Review: The Royal Road-The Legacy of Junipero Serra

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Sailor Holladay's picture
The Royal Road film
The Royal Road, a story of love and loss in a changing San Francisco landscape.

By Sailor Holladay

The problem with nostalgia, with missing something, is it shows us our narcissism up close. We miss who we were when the place was there. When a place changes, we have to change in some way. At the very least, we age. This is hard during rapid gentrification. Everything around us seems like it’s getting younger and newer as we and what we know to be true decay.

Did the place we miss and who we were then ever exist anyway? Recently someone in my presence referred to the late 90's and early 2000's as the time in San Francisco when being a lesbian really mattered, but I disagree. It might matter less now to an individual lesbian, but it matters more to the city as its queer population dwindles. Still I wonder who gets to be nostalgic for a disappearing place? How many iterations of disappearing will this city go through?

The Royal Road is a memory documentary, a dreamy imagescape with as many blackout spaces as pictures. The blackouts between each shot serve to cement the image of the city before, and prepare us for the next image, cleansing our memory of what we know the "real" San Francisco to be. There are virtually no people in the film, instead we see fog laden ground cover, streets without today's strollers, and stop signs without car lineups.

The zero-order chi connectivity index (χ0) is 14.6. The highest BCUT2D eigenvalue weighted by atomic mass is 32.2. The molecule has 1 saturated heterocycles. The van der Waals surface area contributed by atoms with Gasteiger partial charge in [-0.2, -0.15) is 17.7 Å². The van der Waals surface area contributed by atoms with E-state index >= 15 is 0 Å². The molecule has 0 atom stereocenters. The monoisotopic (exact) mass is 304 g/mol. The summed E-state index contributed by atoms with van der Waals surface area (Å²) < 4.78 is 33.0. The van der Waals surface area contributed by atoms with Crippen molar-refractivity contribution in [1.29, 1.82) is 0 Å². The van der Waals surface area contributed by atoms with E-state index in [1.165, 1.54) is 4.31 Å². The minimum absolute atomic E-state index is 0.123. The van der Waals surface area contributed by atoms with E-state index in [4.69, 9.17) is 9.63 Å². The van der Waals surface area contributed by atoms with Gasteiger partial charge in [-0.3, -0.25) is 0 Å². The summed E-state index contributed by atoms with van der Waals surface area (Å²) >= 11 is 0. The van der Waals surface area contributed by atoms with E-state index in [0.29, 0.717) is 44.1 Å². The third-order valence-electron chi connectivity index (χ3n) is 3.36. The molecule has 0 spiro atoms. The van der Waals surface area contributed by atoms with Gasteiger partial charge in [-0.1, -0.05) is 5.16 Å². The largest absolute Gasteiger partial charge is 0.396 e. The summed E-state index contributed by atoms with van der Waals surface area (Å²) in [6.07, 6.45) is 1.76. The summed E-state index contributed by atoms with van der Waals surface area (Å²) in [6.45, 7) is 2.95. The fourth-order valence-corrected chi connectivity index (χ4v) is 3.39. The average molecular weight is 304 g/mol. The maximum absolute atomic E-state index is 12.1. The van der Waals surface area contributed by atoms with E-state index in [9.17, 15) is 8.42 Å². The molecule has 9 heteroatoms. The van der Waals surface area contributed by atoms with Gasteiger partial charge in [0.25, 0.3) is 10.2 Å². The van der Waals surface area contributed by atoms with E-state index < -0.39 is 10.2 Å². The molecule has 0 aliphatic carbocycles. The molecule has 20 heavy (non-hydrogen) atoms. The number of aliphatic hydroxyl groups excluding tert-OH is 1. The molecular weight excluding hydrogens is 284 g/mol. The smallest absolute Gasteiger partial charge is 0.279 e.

Filmmaker Jenni Olson narrates the film and as we watch her camera capture the outstretched hills of peach and yellow stucco, we hear her voice, "I've been filming the landscapes of San Francisco since just after a few years after I arrived here. In capturing these images on film, I'm engaged in a completely impossible and yet partially successful effort to stop time." Black out. New shot overlooking the Mission Dolores, "I now own the landscapes that I love. These images serve as a reminder of what once was and as a prompt to appreciate what now is."

This Spring, despite protests from Native tribes around California, including the Ohlone, Chumash, Amah Matsun, and Mono, Pope Francis canonized Junipero Serra, the priest who founded the California mission system and forcibly converted thousands of Native people. Serra is set to be sainted on Oct 24th during the Pope's first visit to the U.S. Besides the narrator, Junipero is the main person in this film and perhaps the reason San Francisco in this iteration exists at all.

Many find this sainthood as contrary to the apology Pope Francis made for colonialism earlier this summer, “I humbly ask forgiveness, not only for the offense of the church herself, but also for crimes committed against the native peoples during the so-called conquest of America,” yet Serra’s sainthood is seen as a way for the Catholic Church to deepen ties with the United States. Two miracles are usually required in order to become a saint. Junipero Serra only has one, and Pope Francis is waiving the requirement for another.

Most of the film's 16 mm shots are cast on the far flung neighborhoods of Bernal Heights, St. Mary's Place, the Excelsior, and presumably the filmmaker’s neighborhood, and my old one: Glen Park. Behind the camera is a lesbian filmmaker, or is it someone from gentrification past or present, one of the displaced indigenous people of California, or Junipero himself?

The Royal Road plays at the Roxie Sept 24th 7pm

Director Jenni Olson will be there in attendance.

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